There are, of course, other religious sects in the West that stress experience as well as belief, and that are probably seeking and perhaps finding the same experience that Maharaj Ji's devotees report. Nevertheless, the larger Christian denominations stress belief, not experience, and morality, not obedience to God in the direct sense of responding to commands. Prayer, for instance, is a one-way conversation, which God is assumed to hear and to answer; but it is not common for Westerners to report hearing God's response. Most Westerners point to the beauty of nature or of infants to demonstrate God's love; it is rarer for them to report feeling loved, feeling fathered with all that that implies, feeling guided or directed in the moment rather than in the abstract. And most base what we call "conscientious" behavior on fixed moral precepts - the Ten Commandments, perhaps, or the Golden Rule, or local cultural


norms. There exists a set of rules about right behavior to which one can refer.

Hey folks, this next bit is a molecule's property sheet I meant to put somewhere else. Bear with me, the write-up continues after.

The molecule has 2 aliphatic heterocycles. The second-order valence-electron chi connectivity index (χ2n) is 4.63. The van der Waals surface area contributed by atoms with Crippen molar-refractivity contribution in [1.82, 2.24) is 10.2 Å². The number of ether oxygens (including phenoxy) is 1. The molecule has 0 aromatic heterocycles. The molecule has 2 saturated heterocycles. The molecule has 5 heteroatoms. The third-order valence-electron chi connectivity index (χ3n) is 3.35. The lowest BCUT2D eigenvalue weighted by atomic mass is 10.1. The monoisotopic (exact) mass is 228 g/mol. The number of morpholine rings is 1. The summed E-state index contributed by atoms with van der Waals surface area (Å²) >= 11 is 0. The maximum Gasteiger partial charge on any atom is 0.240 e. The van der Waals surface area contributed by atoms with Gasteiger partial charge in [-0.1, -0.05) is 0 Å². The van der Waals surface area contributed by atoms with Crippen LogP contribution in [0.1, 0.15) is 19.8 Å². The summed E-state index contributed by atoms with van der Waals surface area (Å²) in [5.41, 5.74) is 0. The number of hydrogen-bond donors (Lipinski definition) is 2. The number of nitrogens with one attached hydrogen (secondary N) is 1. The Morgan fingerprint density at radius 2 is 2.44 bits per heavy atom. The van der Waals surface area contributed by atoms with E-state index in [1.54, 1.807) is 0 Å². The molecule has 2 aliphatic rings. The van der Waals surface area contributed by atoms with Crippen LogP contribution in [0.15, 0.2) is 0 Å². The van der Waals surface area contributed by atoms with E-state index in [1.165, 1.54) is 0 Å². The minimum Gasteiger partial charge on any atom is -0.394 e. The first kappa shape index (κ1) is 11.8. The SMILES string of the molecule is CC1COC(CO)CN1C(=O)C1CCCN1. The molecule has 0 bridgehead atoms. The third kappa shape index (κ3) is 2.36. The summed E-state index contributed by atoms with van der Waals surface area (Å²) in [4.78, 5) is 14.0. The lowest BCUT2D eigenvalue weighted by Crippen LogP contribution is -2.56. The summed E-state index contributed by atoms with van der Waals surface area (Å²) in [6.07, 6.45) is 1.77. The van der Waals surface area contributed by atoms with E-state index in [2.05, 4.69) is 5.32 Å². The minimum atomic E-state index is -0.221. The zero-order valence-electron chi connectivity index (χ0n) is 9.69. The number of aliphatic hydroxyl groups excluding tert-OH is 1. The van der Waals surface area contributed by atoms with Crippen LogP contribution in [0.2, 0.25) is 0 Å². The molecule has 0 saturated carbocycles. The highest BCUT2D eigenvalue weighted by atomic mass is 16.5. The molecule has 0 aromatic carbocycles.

For Maharaj Ji's devotees, fixed referents begin to dissolve as they practice meditation. New initiates are caught up in the same dogmatic and philosophical questions that most of us are. "Who is Guru Maharaj Ji?" is answered in terms of new cosmologies designed to fit this young man into the universe, into history, and into the major religions as well as one's own experience and philosophy. Common answers from new initiates, for example, are that Guru Maharaj Ji is Christ, that Christ has been on the earth many times, as Jesus, as Buddha, as Mohammed, as Krishna, or that Christ has always been on the earth (this inferred from Guru Maharaj Ji's assertion that there is always a Perfect Master on the earth). Others assert that he is God himself, but still others that he is simply a guru, of whom there are many, with remarkable power. All devotees try to deal with the fact that Maharaj Ji comes from India, and they absorb great quantities of what they understand to be Hindu dogma, though Maharaj Ji gives little suggestion of being Hindu in religion.